How to Press Flowers

I have been pressing flowers for years now. I believe my first piece of pressed flower art involved pressed pansies that I arranged in the shape of a letter and a heart for my mom as a gift. I made those around 15 years ago and they still have their color to this day!

I am discussing this today because I want to help everyone learn how to press flowers and not have to lose precious flowers to mistakes I have made in the past. This post is about using books to flatten some fabulous flowers you can use in crafts and art. Please read the note at the bottom before you do this with your flowers!

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Here is a step-by-step tutorial:

1. Gather your supplies. Here’s what you’ll need: flowers that have not yet withered, books that are okay to get stained (you can find old encyclopedia sets or large textbooks at thrift stores), paper (optional), and a warm, dry location in your home.

2. First, dry off your flowers if you pulled them from a vase of water. Any extra moisture can give the flowers a potential for mold.

3. Carefully place your flowers in the pages of the book in the position you would like them to be dried. If you would like to protect the pages of your book, you can use paper between the flowers and pages of the book.

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4. Close the current page with the flowers slowly to keep your flowers in position. You can use multiple sections of the book to place flowers in to dry.

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5. Stack extra weight on top of the closed book to keep the flowers flattened.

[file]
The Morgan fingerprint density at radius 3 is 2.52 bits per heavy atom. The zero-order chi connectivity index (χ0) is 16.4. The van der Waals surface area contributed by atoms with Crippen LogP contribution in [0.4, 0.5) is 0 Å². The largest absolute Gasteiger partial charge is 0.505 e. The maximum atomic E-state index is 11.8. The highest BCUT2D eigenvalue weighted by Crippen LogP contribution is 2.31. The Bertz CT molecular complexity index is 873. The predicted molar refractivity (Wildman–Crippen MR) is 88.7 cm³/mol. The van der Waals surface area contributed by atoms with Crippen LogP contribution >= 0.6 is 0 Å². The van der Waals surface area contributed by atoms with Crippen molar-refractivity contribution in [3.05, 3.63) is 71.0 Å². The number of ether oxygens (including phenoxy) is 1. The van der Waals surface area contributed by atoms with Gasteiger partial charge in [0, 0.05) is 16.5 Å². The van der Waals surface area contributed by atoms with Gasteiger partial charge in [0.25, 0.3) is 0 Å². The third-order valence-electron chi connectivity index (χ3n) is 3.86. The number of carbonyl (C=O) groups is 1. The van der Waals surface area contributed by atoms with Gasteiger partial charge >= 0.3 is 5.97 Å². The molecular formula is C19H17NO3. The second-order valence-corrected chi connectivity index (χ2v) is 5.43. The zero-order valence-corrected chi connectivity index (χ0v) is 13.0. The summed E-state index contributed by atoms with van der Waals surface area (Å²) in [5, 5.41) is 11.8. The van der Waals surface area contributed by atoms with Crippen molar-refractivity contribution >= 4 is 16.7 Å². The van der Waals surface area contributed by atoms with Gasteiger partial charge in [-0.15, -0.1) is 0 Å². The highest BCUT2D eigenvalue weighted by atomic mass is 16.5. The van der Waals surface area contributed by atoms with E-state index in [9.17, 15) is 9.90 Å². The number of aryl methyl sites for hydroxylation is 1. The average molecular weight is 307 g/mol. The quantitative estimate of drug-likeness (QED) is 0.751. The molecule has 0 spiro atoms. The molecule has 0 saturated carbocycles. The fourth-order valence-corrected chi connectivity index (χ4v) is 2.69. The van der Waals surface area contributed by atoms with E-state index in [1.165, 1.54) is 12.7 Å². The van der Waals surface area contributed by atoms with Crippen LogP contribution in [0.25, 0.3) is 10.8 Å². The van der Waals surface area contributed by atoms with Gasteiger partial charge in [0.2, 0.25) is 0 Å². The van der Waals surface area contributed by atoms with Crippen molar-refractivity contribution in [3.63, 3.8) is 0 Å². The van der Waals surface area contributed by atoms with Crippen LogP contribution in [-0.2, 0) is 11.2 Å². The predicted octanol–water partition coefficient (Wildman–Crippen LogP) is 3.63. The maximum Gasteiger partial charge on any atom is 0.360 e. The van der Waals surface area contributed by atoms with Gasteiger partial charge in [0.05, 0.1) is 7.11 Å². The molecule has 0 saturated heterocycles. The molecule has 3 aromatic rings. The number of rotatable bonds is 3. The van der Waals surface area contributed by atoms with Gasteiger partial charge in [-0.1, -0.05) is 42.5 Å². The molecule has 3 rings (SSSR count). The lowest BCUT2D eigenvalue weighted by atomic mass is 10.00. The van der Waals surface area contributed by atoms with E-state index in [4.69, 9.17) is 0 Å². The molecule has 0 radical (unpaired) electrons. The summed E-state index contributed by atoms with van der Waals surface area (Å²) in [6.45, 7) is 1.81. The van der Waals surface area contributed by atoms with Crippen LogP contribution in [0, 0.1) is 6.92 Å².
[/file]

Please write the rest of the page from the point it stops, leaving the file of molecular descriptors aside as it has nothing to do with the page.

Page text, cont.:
6. Store your books with flowers in a dry location. In my case I used the dehumidifier that we have in our bedroom. If you don’t have a dehumidifier, you can place your books by a heating vent or a fireplace if you run it at all. Just don’t place paper too close to heat to prevent it from catching fire.

 

7. Wait about 3 weeks for the flowers to dry. Depending on how much moisture your flowers had in them, you may need to wait longer. When you take out your flowers, they should be flat and feel dry to the touch.

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**NOTE** This method of pressing flowers only works for flowers that are not too thick. Please do not use this methods on flowers such as lilies, sunflowers, or roses. If you have any questions on whether or not the flowers you want to dry will work, please don’t hesitate to ask!

Drying Flowers: A Somewhat Crafting Fail

Before I start this post, let me direct you to the perfect tutorial for drying flowers without pressing them, from the makers of Borax:

http://www.20muleteamlaundry.com/how-to-use-borax-dry-flowers/

Here you’ll find a great video tutorial!

However, my attempt at drying flowers wasn’t quite as successful. I watched this video a couple of times, but when I sent my husband off for supplies, I asked for corn starch instead of cornmeal. I noticed my mistake before I set my flowers to dry, but I wanted to see if the corn starch could be used as a substitute. Here are some photos of what I did:

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As you can see, the flowers dried just fine. Unfortunately, the corn starch covered everything in a fine white powder. Something I can continue shaking off them gently, and perhaps it gives them a shabby chic look?